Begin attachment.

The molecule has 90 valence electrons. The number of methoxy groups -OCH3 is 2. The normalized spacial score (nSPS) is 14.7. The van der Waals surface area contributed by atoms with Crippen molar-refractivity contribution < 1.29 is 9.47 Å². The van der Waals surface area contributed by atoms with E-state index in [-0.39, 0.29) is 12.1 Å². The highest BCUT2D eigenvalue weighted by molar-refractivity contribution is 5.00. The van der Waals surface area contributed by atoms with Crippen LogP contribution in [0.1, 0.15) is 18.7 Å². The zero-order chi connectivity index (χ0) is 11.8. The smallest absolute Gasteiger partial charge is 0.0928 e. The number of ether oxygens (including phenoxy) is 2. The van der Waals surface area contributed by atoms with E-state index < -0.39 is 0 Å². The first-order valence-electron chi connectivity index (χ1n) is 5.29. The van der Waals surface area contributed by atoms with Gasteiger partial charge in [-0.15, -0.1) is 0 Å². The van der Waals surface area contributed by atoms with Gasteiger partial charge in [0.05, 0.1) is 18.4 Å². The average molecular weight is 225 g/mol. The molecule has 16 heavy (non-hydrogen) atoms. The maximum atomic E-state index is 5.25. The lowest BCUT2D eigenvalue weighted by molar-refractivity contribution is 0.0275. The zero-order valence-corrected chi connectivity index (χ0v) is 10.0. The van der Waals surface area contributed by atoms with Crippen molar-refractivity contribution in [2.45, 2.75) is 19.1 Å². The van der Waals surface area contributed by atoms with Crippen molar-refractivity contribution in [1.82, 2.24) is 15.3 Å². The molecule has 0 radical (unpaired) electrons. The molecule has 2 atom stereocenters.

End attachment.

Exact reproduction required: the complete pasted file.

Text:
The molecule has 90 valence electrons. The number of methoxy groups -OCH3 is 2. The normalized spacial score (nSPS) is 14.7. The van der Waals surface area contributed by atoms with Crippen molar-refractivity contribution < 1.29 is 9.47 Å². The van der Waals surface area contributed by atoms with E-state index in [-0.39, 0.29) is 12.1 Å². The highest BCUT2D eigenvalue weighted by molar-refractivity contribution is 5.00. The van der Waals surface area contributed by atoms with Crippen LogP contribution in [0.1, 0.15) is 18.7 Å². The zero-order chi connectivity index (χ0) is 11.8. The smallest absolute Gasteiger partial charge is 0.0928 e. The number of ether oxygens (including phenoxy) is 2. The van der Waals surface area contributed by atoms with E-state index < -0.39 is 0 Å². The first-order valence-electron chi connectivity index (χ1n) is 5.29. The van der Waals surface area contributed by atoms with Gasteiger partial charge in [-0.15, -0.1) is 0 Å². The van der Waals surface area contributed by atoms with Gasteiger partial charge in [0.05, 0.1) is 18.4 Å². The average molecular weight is 225 g/mol. The molecule has 16 heavy (non-hydrogen) atoms. The maximum atomic E-state index is 5.25. The lowest BCUT2D eigenvalue weighted by molar-refractivity contribution is 0.0275. The zero-order valence-corrected chi connectivity index (χ0v) is 10.0. The van der Waals surface area contributed by atoms with Crippen molar-refractivity contribution in [2.45, 2.75) is 19.1 Å². The van der Waals surface area contributed by atoms with Crippen molar-refractivity contribution in [1.82, 2.24) is 15.3 Å². The molecule has 0 radical (unpaired) electrons. The molecule has 2 atom stereocenters.